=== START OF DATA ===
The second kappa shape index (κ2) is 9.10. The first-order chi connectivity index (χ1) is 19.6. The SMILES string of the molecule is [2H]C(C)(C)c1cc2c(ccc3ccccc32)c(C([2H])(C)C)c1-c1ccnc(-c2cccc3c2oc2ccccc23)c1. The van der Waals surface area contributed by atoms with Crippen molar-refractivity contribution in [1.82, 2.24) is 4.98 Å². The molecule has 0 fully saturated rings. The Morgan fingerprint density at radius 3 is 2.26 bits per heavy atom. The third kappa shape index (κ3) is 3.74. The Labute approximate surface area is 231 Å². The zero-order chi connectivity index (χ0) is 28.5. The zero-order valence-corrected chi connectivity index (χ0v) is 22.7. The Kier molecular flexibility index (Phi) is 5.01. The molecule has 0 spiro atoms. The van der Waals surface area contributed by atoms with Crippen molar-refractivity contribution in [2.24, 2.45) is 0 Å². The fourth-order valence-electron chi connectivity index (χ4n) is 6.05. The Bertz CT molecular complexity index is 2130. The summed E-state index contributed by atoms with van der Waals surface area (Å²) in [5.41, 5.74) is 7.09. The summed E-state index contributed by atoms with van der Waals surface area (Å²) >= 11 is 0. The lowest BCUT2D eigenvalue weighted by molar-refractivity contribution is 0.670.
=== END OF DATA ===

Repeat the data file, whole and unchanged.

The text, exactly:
The second kappa shape index (κ2) is 9.10. The first-order chi connectivity index (χ1) is 19.6. The SMILES string of the molecule is [2H]C(C)(C)c1cc2c(ccc3ccccc32)c(C([2H])(C)C)c1-c1ccnc(-c2cccc3c2oc2ccccc23)c1. The van der Waals surface area contributed by atoms with Crippen molar-refractivity contribution in [1.82, 2.24) is 4.98 Å². The molecule has 0 fully saturated rings. The Morgan fingerprint density at radius 3 is 2.26 bits per heavy atom. The third kappa shape index (κ3) is 3.74. The Labute approximate surface area is 231 Å². The zero-order chi connectivity index (χ0) is 28.5. The zero-order valence-corrected chi connectivity index (χ0v) is 22.7. The Kier molecular flexibility index (Phi) is 5.01. The molecule has 0 spiro atoms. The van der Waals surface area contributed by atoms with Crippen molar-refractivity contribution in [2.24, 2.45) is 0 Å². The fourth-order valence-electron chi connectivity index (χ4n) is 6.05. The Bertz CT molecular complexity index is 2130. The summed E-state index contributed by atoms with van der Waals surface area (Å²) in [5.41, 5.74) is 7.09. The summed E-state index contributed by atoms with van der Waals surface area (Å²) >= 11 is 0. The lowest BCUT2D eigenvalue weighted by molar-refractivity contribution is 0.670.